I know what you’re thinking. “Did she just use the words planning and teens in the same sentence?” Yeah, I know. But, it really can happen, I swear!
We have a super awesome teen (not going to mention any names…you know who you are) working for us. We were working on T4 preparation the other day, when she brought up some great questions about planning for her financial future. Our chat sparked this post.
Here is a snapshot of our Q & A:
Super Awesome Teen: Do I have to have income tax deducted from my pay?
You may not, but, your employer(s) have to deduct it unless you tell them otherwise. If you are certain that your total earnings will fall below the personal income tax exemption for the year ($11,138 federally, and $9,670 provincially for 2014), check the box that exempts you from having income tax deducted on your TD-1 Form.
Even if your income will fall above these exemption amounts, review the other credits listed on the form against your situation, because they can bring you back down under the threshold.
These tips will leave more money in your pocket each pay, which you can use to save for your future. Remember, the earlier you invest, the greater the earning potential!
Super Awesome Teen: Why wasn’t CPP deducted from my pay?
CPP is only applicable to the earnings of individuals between 18 to 70 years of age. Make sure your employer is calculating this correctly by double checking your pay stubs regularly and making sure that CPP isn’t being deducted if you are under 18.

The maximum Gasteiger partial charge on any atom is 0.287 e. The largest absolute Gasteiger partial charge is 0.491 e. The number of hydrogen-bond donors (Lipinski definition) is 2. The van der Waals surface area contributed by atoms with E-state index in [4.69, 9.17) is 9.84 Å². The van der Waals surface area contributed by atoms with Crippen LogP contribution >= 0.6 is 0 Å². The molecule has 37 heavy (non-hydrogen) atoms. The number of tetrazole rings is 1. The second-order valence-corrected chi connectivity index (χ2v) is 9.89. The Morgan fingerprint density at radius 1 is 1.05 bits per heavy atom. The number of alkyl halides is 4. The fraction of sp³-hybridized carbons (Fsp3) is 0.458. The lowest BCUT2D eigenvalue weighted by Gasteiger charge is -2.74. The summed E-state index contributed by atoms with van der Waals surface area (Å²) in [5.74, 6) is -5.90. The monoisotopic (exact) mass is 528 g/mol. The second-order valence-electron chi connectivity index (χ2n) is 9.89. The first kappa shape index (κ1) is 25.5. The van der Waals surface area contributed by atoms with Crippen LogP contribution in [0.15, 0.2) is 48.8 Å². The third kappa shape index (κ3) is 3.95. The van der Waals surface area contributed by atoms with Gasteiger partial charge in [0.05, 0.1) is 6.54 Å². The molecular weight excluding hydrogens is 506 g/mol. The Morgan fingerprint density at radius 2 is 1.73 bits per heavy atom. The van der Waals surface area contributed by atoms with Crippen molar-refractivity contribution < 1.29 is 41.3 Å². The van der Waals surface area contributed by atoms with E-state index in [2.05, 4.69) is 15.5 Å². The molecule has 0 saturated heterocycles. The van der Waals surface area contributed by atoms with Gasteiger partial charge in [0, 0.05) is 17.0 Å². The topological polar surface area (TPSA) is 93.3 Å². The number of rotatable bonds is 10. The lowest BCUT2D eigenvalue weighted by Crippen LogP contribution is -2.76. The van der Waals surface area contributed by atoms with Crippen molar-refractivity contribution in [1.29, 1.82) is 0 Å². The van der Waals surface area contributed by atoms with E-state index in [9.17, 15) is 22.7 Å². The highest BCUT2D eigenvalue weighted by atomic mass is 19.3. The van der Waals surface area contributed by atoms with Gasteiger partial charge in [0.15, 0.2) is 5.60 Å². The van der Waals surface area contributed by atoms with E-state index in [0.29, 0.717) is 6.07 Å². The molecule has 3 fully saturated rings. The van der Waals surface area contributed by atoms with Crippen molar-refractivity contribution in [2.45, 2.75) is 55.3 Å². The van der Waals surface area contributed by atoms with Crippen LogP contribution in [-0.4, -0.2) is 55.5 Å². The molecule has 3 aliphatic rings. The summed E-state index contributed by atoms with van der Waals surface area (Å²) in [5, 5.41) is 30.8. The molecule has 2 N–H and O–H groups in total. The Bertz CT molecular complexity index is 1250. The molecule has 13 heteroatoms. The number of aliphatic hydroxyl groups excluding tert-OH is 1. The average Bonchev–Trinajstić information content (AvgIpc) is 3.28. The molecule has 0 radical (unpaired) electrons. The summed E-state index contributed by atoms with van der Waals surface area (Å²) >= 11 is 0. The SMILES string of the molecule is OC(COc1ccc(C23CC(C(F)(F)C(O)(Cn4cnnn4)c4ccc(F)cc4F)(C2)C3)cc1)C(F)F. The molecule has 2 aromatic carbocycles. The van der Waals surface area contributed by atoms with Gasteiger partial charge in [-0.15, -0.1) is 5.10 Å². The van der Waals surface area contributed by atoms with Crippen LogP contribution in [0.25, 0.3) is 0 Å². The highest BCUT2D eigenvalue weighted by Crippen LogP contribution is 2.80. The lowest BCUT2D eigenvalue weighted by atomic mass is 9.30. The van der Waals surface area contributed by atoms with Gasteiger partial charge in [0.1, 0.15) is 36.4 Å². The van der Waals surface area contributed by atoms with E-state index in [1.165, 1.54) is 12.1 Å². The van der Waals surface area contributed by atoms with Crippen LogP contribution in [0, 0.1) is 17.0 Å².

Super Awesome Teen: Do I have to file a tax return?
Nope. Unless the CRA has sent you a request you most likely don’t HAVE TO file one. But, you’ll want to. Properly filing a tax return ensures that you receive all of the credits to which you are entitled, and builds your RRSP contribution room.
Your RRSP contribution room is cumulative over your lifetime, so the earlier you start filing your returns, the more you will be able to contribute when you are ready to start.
If you aren’t financially inclined, most tax preparers offer discounted rates for students.
Super Awesome Teen: You mentioned RRSP contribution room. Should I be contributing to an RRSP already?
In most situations, no. Because the average teen’s income is so low, the tax benefit that comes from an RRSP contribution will not be of any benefit for a fair number of years. In addition, a teen has some fairly significant expenditures coming up in the very near future (i.e.; post-secondary education), which they may need to borrow for.
A better alternative to an RRSP contribution at this age is a contribution to an RESP or a TFSA (if you are over 18). Doing so will earn you a relatively decent return in the short term, and save you the cost of borrowing in the long term. A win-win.